- Small or large?
- Vacuum configuration types
- Suction power
- Vacuum bag - disposable or reusable?
- Additional Features
- Steam Vacuums
- Reverse airflow
- Power & turbo heads
- Specialised Pet Vacuums
- Shopping Checklist: Vacuum Cleaners
- FAQ - Vacuum Cleaners
- Jargon Busters: Vacuum Cleaners
Choosing the right kind of vacuum cleaner isn't as simple as you might think. There are several different types on the market, and they all have their own strengths and weaknesses. Models range in size, features and price so it's important to know the basic facts before you rush out and buy one.
Small or large?
Size is an important consideration to make when looking at different vacuum models. If you live in a large house, you will obviously want a sizeable vacuum that can clean multiple rooms in one go. If you choose a model that is too small for your house, you will need to empty your vacuum bag more regularly, which can quickly become frustrating. On the other hand, a large model will take up unnecessary space if you live in a small apartment.
You will also need to factor in the type of floor surface in your house - rooms with thick, shaggy carpets are likely to fill up your vacuum faster.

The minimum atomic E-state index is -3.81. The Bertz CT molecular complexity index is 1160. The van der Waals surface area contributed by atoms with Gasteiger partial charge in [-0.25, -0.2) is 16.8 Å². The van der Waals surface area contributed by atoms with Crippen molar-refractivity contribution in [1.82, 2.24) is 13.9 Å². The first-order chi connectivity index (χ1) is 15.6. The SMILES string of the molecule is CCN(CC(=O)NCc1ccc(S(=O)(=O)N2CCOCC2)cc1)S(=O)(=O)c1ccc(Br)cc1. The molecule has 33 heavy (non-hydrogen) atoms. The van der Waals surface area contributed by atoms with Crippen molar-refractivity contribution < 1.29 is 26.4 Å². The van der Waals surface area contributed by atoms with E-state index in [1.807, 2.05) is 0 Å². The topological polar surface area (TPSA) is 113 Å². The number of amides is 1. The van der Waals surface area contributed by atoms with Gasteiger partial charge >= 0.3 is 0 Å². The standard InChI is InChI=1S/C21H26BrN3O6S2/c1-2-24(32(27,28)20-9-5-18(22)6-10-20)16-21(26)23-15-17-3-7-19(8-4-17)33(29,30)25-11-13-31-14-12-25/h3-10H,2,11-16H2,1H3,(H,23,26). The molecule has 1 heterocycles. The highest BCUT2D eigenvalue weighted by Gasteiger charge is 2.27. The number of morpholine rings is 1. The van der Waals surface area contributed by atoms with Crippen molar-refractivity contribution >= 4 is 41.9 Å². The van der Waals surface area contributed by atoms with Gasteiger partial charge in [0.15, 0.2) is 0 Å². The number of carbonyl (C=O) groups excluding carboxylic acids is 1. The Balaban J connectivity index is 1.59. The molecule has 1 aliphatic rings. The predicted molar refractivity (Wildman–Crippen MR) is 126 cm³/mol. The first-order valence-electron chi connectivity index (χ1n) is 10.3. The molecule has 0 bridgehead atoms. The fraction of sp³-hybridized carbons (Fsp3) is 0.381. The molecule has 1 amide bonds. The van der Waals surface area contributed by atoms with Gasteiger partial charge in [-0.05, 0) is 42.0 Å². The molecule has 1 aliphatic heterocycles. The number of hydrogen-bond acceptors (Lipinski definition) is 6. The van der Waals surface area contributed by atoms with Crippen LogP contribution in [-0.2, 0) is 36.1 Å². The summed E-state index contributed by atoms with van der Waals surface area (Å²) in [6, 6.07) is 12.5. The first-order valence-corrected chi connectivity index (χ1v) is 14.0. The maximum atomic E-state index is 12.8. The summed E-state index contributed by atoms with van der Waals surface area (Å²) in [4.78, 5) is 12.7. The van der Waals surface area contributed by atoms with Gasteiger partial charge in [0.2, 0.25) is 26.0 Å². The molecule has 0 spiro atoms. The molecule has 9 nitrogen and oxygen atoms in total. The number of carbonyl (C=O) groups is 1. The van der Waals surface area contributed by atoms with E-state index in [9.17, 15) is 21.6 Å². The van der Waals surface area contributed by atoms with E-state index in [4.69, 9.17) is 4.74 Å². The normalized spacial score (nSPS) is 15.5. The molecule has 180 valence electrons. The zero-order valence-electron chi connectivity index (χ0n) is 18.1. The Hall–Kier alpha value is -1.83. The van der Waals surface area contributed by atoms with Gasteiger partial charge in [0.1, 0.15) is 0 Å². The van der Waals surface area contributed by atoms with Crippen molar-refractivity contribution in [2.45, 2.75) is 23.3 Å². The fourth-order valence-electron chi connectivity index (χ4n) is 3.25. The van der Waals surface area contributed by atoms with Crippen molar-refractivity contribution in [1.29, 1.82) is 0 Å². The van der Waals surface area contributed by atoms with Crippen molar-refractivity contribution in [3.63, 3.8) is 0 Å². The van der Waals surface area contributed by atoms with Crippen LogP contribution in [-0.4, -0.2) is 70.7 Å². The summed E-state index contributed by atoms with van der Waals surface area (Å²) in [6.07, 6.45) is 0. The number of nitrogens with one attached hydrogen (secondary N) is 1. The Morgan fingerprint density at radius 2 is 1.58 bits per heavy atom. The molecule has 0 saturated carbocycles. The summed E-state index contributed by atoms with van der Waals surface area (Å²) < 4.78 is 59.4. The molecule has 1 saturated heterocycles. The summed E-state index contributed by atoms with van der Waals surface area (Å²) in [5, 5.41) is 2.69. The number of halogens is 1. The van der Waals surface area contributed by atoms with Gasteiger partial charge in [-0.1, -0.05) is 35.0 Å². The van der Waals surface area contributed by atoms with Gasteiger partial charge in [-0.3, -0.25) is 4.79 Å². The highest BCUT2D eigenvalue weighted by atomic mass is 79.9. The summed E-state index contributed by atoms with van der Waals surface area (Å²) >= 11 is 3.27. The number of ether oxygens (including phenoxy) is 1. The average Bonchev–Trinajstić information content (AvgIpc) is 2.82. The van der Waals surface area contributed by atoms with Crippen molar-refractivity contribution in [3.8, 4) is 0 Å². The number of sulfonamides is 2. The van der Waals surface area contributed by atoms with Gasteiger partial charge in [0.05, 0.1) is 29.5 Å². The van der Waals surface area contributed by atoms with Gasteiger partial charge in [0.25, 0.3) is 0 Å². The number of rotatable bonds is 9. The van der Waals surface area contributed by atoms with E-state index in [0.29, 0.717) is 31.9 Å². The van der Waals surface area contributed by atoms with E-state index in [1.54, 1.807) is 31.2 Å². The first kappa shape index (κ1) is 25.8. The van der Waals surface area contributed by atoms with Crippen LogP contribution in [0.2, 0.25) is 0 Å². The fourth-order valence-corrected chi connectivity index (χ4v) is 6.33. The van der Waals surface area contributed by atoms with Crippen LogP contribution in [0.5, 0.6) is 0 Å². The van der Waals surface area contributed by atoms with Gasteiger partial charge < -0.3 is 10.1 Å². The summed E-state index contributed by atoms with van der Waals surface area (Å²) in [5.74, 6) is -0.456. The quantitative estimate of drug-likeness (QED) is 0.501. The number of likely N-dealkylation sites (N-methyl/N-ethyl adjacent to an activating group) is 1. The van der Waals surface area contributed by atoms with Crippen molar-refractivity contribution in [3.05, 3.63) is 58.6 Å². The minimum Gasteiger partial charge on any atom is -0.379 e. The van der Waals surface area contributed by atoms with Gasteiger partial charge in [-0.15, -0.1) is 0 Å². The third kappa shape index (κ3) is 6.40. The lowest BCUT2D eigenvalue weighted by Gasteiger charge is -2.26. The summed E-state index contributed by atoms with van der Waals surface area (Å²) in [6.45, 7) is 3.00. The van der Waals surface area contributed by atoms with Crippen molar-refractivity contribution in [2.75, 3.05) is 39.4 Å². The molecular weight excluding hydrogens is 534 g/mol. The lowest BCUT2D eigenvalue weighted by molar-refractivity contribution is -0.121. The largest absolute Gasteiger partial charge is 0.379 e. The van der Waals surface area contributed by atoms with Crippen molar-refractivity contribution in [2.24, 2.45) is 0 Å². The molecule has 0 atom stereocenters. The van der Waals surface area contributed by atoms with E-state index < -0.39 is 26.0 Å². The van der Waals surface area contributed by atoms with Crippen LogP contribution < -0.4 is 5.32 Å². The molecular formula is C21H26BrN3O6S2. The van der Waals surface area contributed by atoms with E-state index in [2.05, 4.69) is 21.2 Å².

If you are unsure of what size to buy, speak to a retailer and let him/her know how many rooms are in your house and the main type of floor surface.
Vacuum configuration types
There are three main types of vacuum cleaners on the market: barrel, handheld and upright.
Barrel: Barrel vacuum cleaners have a flexible hose that connects to a wheeled canister unit containing the bag and motor. This is a popular configuration due to its storage convenience and the ability to fit the hose into awkward spaces during cleaning. Most barrel vacuums come with multiple heads and brushes that can be attached to the hose for different tasks.
Upright: Upright models retain the 'traditional' vacuum cleaner design - the suction pump is located below the unit, while the bag is attached to a broom-like handle. Upright vacuums often contain rotating brushes inside the unit, which help to suck up dust. They are generally more effective at eradicating dirt, but are difficult to use in narrow gaps, spaces or on stairs.
Handheld: Handheld vacuum cleaners are small, generally battery operated cleaners that can be used with one hand. While handy for cleaning up small spills, they are not generally suitable for cleaning an entire house.